While helping develop my thoughts on multilingualism in other places, the sociolinguistic situation in Galicia is, on its own, extremely fascinating. This includes the long, difficult struggle to preserve Galician as well as the great debates on orthography and normalisation (e.g. whether to embrace the hegemonic influence of Spanish) and on the nature of the language (is it the same language as Portuguese?). Galician is at a crucial junction as regards its survival; now is the perfect time to learn it.

Above all, perhaps, Galician is useful for understanding regional identity and history. Although Francoism (and its attendant repression of regional languages) ended decades ago, Spaniards today still grapple with comprehending the full extent of its socio-political legacy. A knowledge of Galician opens new ways to approach themes of collective memory and identity, struggles for freedoms, and current controversies over regional constitutions and politics.

Independence movements and some leftist groups exclusively use Galician for political reasons. And in my time spent in Santiago de Compostela, I have found locals most open to talking about their society when spoken to in Galician. Locals do not expect outsiders to speak their tongue; the pleasant surprise of your ability to do so translates into greater friendliness on their part and a deeper understanding of their society on yours. Galician culture and mindsets are certainly quite different from those of, say, Andalucia or Catalonia.

Compared to Catalan (let alone Basque!), Galician is even easier to learn if you already speak Spanish. This means you can start using the language sooner. The Xunta (regional government) also offers generous grants for its summer courses; I attended them twice for free, even receiving a stipend that covered accommodation.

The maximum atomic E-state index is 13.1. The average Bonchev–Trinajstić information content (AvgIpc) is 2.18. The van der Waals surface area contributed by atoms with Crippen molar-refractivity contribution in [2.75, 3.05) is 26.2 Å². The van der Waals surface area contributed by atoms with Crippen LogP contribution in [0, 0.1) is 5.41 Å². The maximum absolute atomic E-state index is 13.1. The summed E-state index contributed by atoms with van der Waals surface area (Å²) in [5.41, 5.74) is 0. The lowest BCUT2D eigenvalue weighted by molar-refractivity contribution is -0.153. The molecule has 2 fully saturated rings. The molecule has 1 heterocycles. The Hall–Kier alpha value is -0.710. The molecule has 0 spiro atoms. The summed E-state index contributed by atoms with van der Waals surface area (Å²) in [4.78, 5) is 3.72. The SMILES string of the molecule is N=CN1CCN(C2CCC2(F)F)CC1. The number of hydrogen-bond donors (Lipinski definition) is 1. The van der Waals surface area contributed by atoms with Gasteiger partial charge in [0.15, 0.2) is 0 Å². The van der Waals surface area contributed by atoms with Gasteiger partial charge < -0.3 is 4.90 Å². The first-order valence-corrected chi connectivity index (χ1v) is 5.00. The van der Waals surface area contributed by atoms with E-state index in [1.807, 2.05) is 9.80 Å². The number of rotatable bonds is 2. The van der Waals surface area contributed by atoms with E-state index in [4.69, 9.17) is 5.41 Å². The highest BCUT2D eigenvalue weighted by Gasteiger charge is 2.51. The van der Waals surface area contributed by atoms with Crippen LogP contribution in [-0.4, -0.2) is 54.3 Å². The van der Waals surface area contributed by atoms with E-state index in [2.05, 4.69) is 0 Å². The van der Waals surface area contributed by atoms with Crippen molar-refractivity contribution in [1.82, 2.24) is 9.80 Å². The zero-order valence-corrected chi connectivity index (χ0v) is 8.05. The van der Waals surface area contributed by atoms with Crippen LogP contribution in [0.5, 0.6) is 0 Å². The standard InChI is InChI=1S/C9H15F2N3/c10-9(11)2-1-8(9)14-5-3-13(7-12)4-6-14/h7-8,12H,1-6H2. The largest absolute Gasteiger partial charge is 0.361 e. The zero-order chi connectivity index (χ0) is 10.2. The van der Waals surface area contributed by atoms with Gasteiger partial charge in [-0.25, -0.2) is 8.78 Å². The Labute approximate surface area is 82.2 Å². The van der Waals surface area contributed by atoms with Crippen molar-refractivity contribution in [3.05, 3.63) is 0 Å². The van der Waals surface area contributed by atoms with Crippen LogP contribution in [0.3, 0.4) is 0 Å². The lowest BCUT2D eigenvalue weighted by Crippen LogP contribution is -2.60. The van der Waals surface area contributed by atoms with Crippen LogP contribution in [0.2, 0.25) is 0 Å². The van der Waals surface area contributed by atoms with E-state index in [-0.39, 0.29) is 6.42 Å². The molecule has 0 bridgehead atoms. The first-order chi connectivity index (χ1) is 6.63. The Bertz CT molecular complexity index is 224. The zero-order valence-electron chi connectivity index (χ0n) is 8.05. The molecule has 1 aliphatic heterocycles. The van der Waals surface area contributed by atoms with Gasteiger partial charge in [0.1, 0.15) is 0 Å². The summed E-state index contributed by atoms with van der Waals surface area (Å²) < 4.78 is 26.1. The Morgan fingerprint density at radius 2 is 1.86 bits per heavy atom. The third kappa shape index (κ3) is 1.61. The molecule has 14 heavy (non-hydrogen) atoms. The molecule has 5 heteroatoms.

Lastly, if themes of migration, feminism, independence, cultural identity / history, multiculturalism / multilingualism or ruralism sound appealing, Galician literature and film will be worth the effort of picking up the language.

Oxford has rich intellectual traditions, and Galician is no exception. Our university was the first one outside of Spain to offer Galician studies; language studies are open to all members of the university, while papers in its literature and linguistics are available to MML students.

More information on Galician at Oxford can be obtained at this webpage  or by contacting the the current lectora, Alba Cid at alba.cid@mod-langs.ox.ac.uk

So what happens in an Oxford interview?

Last week we took you through the practicalities of coming to an interview at Oxford. This week we’ll delve into the interview itself, breaking down what you might typically expect from a Modern Languages interview.  What we cover here is an outline of the general format of Modern Languages interviews but you should be aware that practice can vary a little between colleges. It is worth bearing in mind that the interview is not designed to trick you or make you stumble: it aims to stretch you intellectually and give the tutors an insight into the way you think and your motivation for applying for the degree.